World Bulletin / News Desk
Scores of Myanmar Muslims held a rare protest in the country's biggest city on Tuesday to demand justice for nine people killed by a Buddhist mob in an attack that has stirred communal tension.
The demonstration at a mosque in central Yangon was peaceful and ended by early evening, but at least six trucks loaded with police close by.
Some demonstrators showed pictures of the bloodied and beaten bodies of the nine Muslims who were killed on Sunday in Taunggoke in western Rakhine state, when anger erupted over the reported rape and murder of a Buddhist woman.
The Muslim demonstrators demanded justice, some shouting "religious freedom" and "eradicate terrorism", referring to the attack on the bus full of Muslims, which happened after leaflets were handed out urging retribution for the young woman's death.
Human rights activists and some Taunggoke residents said on Sunday those killed were Muslim pilgrims visiting Rakhine, with no connection to those blamed for killing the woman.
Protests are rare in Myanmar, where dissent was suppressed under the military's five-decade rule, which ended 15 months ago when a reformist, civilian-led government took office.
Police Lieutenant-Colonel Thet Lwin, the officer in charge of handling the Tuesday protest, said police were mobilised to prevent any disturbance.
"The issue in question is nothing to do with race. All citizens are entitled to equal rights," he told reporters.
The Burmese Muslim Association said in a statement that eight of the victims were travelling back to Yangon after attending a mosque when they were attacked by a group with knives, while two were from Rakhine state.
"The Rakhines are threatening the Muslims of the other towns of Rakhine state too," it said.
Sunday's killing of the Muslims and the reported murder of the woman come as tension between Buddhists and Rakhine state's Muslim minority simmers.
Official media's reporting of the incident has also been contentious, causing upset on Internet social media among Buddhists as well as Muslims.
Media used a slang word "kalar" to refer to Muslims. The word means guest and is considered derogatory to people of South Asian descent in Myanmar, many of whose ancestors entered the county from the Indian subcontinent under British colonial rule.
Ko Mya Aye, a Muslim who was jailed for his part in a 1988 pro-democracy student uprising against the then military junta, urged the protesters to disperse to avoid confrontation.
"We should not do anything that will make the present situation reverse and go back to square one," he said, adding that the media's choice of words in reporting the incident was "adding fuel to the fire".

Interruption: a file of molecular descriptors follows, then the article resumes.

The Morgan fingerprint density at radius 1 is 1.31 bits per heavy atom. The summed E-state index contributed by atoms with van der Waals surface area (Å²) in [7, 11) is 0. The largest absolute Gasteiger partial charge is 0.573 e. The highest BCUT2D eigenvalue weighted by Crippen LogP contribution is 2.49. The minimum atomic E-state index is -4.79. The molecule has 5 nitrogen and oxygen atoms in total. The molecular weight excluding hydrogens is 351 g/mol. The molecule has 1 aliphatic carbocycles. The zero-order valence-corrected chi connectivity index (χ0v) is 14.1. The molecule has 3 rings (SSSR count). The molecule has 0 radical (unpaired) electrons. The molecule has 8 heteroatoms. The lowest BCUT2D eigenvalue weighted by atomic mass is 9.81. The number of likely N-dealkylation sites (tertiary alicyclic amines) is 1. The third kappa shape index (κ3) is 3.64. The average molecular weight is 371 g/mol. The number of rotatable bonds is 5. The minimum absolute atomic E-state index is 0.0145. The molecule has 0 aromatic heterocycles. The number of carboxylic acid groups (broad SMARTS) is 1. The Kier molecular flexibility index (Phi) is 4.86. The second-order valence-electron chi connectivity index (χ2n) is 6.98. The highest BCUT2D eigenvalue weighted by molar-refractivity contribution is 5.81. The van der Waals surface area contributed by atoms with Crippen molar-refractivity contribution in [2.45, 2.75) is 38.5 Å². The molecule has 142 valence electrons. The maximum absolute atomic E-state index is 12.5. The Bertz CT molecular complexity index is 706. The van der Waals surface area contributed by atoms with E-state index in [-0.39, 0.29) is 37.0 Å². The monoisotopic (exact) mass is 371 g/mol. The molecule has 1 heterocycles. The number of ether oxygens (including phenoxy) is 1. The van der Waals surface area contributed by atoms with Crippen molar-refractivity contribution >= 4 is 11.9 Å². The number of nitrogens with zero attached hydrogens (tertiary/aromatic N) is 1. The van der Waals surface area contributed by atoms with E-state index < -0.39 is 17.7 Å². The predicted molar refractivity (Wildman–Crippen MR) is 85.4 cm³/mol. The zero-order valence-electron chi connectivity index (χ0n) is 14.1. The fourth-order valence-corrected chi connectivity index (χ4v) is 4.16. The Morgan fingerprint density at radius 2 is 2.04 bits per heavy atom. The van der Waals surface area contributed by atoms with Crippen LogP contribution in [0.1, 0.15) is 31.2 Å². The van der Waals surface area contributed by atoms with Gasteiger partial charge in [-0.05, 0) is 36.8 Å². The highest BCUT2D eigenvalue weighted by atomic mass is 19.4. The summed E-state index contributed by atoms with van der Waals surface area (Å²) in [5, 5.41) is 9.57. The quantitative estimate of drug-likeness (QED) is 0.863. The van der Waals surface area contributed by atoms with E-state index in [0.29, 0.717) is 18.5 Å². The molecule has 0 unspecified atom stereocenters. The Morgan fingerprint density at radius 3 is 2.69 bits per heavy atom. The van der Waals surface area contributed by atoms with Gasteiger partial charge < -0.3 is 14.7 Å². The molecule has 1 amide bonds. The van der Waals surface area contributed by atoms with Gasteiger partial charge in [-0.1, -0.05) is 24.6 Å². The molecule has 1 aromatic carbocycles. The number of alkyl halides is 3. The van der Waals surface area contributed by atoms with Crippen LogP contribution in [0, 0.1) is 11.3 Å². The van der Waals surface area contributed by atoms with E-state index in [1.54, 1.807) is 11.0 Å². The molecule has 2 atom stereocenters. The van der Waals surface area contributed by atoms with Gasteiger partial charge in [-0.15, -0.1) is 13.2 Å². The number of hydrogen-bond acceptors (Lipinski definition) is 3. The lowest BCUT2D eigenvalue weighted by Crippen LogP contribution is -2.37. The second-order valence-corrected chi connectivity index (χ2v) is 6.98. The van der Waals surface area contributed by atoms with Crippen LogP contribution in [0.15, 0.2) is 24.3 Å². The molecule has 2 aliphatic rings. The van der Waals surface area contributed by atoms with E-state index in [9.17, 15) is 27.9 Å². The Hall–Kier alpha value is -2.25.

The Information Ministry, which oversees state media, had removed the contentious term from its website by early evening.
Internally displaced persons are either staying at evacuation centers or at their relative’s houses in nearby towns
18 struck down by lightning, 5 killed when wall collapses due to heavy rain
Indonesian Siti Aisyah, 25, and Vietnamese Doan Thi Huong, 28, have been charged with the murder of Kim, the estranged half-brother of North Korean leader Kim Jong-Un, at Kuala Lumpur International Airport in February.
Clashes with ISIL-linked Maute militants to end soon, Brig. Gen. Restituto Padilla Jr. says
The Chinese foreign ministry urged Pyongyang in a statement to refrain from activities that go against United Nations Security Council resolutions.
6-day conference sees 37 of 45 principles agreed but no deal on states' autonomy
Rescue workers recover 29 bodies buried under debris, India helps in relief efforts
President Rodrigo Duterte imposed martial law across the southern third of the Philippines shortly after the fighting erupted, warning the gunmen were involved in an effort by the ISIL group to set up a local caliphate.
Fire weapons 'instead of throwing rocks at us,' says Gen. Bipin Rawat
News of the launch comes as US President Donald Trump seeks tougher sanctions against the isolated nuclear-armed regime, which is on a quest to develop a missile capable of reaching the continental United States.
Under questioning, the 37-year-old admitted he had a dozen chunks of gold weighing 1.4 kilograms, or three pounds, stashed in his rectum.
The North's official Korean Central News Agency said Kim "watched the test of a new-type anti-aircraft guided weapon system", which was aimed at "detecting and striking different targets flying from any direction".
The plane, which had departed from Kathmandu, broke into three pieces when it crashed in heavy fog while trying to land at Lukla airport on Saturday.
Tensions between the two economic superpowers have risen in recent years over the disputed waterway, which China claims almost in full despite counter-claims from other Asian nations.
"Until the police and the armed forces say the Philippines is safe, this martial law will continue. I will not listen to others. The Supreme Court, congress, they are not here," Duterte told soldiers on Saturday.
Floodwaters were receding in some areas after a break in the rain, giving authorities a chance to deliver much-needed supplies to victims who lost everything as torrents of water swept away their homes.